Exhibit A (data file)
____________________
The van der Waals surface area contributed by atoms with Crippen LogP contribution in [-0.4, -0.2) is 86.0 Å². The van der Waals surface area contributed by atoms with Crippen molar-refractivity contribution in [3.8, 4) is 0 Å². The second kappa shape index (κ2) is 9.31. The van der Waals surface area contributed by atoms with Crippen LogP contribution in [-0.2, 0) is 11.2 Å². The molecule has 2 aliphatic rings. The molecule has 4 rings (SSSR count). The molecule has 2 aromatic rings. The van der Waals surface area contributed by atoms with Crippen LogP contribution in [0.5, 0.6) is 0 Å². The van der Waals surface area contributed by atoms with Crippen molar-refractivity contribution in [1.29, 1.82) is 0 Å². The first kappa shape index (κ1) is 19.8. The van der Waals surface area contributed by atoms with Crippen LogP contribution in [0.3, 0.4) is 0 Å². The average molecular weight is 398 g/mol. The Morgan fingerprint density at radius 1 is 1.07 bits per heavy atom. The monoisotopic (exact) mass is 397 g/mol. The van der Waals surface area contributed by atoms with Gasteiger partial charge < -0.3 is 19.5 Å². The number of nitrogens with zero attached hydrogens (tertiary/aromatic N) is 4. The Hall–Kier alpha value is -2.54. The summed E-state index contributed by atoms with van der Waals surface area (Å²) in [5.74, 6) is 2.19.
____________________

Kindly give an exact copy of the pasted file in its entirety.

The van der Waals surface area contributed by atoms with Crippen LogP contribution in [-0.4, -0.2) is 86.0 Å². The van der Waals surface area contributed by atoms with Crippen molar-refractivity contribution in [3.8, 4) is 0 Å². The second kappa shape index (κ2) is 9.31. The van der Waals surface area contributed by atoms with Crippen LogP contribution in [-0.2, 0) is 11.2 Å². The molecule has 2 aliphatic rings. The molecule has 4 rings (SSSR count). The molecule has 2 aromatic rings. The van der Waals surface area contributed by atoms with Crippen LogP contribution in [0.5, 0.6) is 0 Å². The van der Waals surface area contributed by atoms with Crippen molar-refractivity contribution in [1.29, 1.82) is 0 Å². The first kappa shape index (κ1) is 19.8. The van der Waals surface area contributed by atoms with Crippen LogP contribution in [0.3, 0.4) is 0 Å². The average molecular weight is 398 g/mol. The Morgan fingerprint density at radius 1 is 1.07 bits per heavy atom. The monoisotopic (exact) mass is 397 g/mol. The van der Waals surface area contributed by atoms with Gasteiger partial charge < -0.3 is 19.5 Å². The number of nitrogens with zero attached hydrogens (tertiary/aromatic N) is 4. The Hall–Kier alpha value is -2.54. The summed E-state index contributed by atoms with van der Waals surface area (Å²) in [5.74, 6) is 2.19.